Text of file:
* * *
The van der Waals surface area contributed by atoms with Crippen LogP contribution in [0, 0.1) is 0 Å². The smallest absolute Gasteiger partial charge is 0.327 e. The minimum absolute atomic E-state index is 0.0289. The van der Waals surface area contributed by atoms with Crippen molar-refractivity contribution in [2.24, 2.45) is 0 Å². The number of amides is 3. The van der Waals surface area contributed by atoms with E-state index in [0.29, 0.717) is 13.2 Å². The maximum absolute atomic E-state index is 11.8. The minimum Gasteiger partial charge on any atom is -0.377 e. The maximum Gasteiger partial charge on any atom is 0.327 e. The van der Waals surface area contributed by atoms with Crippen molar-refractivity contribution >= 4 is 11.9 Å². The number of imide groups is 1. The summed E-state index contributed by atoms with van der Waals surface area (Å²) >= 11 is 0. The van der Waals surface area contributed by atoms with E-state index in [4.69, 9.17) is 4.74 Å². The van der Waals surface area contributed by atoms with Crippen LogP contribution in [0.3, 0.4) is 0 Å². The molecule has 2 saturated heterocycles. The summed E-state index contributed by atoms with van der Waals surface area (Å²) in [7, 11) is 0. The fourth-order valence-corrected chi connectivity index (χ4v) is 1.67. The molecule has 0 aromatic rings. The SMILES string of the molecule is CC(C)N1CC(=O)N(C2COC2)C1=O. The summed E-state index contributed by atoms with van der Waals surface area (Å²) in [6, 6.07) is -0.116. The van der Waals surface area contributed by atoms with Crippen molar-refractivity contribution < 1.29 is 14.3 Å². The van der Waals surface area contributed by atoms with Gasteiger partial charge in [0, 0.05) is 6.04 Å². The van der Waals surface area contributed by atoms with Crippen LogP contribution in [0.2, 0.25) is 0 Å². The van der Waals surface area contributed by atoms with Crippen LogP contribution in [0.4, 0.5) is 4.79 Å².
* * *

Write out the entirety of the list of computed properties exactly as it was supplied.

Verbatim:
The van der Waals surface area contributed by atoms with Crippen LogP contribution in [0, 0.1) is 0 Å². The smallest absolute Gasteiger partial charge is 0.327 e. The minimum absolute atomic E-state index is 0.0289. The van der Waals surface area contributed by atoms with Crippen molar-refractivity contribution in [2.24, 2.45) is 0 Å². The number of amides is 3. The van der Waals surface area contributed by atoms with E-state index in [0.29, 0.717) is 13.2 Å². The maximum absolute atomic E-state index is 11.8. The minimum Gasteiger partial charge on any atom is -0.377 e. The maximum Gasteiger partial charge on any atom is 0.327 e. The van der Waals surface area contributed by atoms with Crippen molar-refractivity contribution >= 4 is 11.9 Å². The number of imide groups is 1. The summed E-state index contributed by atoms with van der Waals surface area (Å²) >= 11 is 0. The van der Waals surface area contributed by atoms with E-state index in [4.69, 9.17) is 4.74 Å². The van der Waals surface area contributed by atoms with Crippen LogP contribution in [0.3, 0.4) is 0 Å². The molecule has 2 saturated heterocycles. The summed E-state index contributed by atoms with van der Waals surface area (Å²) in [7, 11) is 0. The fourth-order valence-corrected chi connectivity index (χ4v) is 1.67. The molecule has 0 aromatic rings. The SMILES string of the molecule is CC(C)N1CC(=O)N(C2COC2)C1=O. The summed E-state index contributed by atoms with van der Waals surface area (Å²) in [6, 6.07) is -0.116. The van der Waals surface area contributed by atoms with Crippen molar-refractivity contribution < 1.29 is 14.3 Å². The van der Waals surface area contributed by atoms with Gasteiger partial charge in [0, 0.05) is 6.04 Å². The van der Waals surface area contributed by atoms with Crippen LogP contribution in [0.2, 0.25) is 0 Å². The van der Waals surface area contributed by atoms with Crippen LogP contribution in [0.4, 0.5) is 4.79 Å².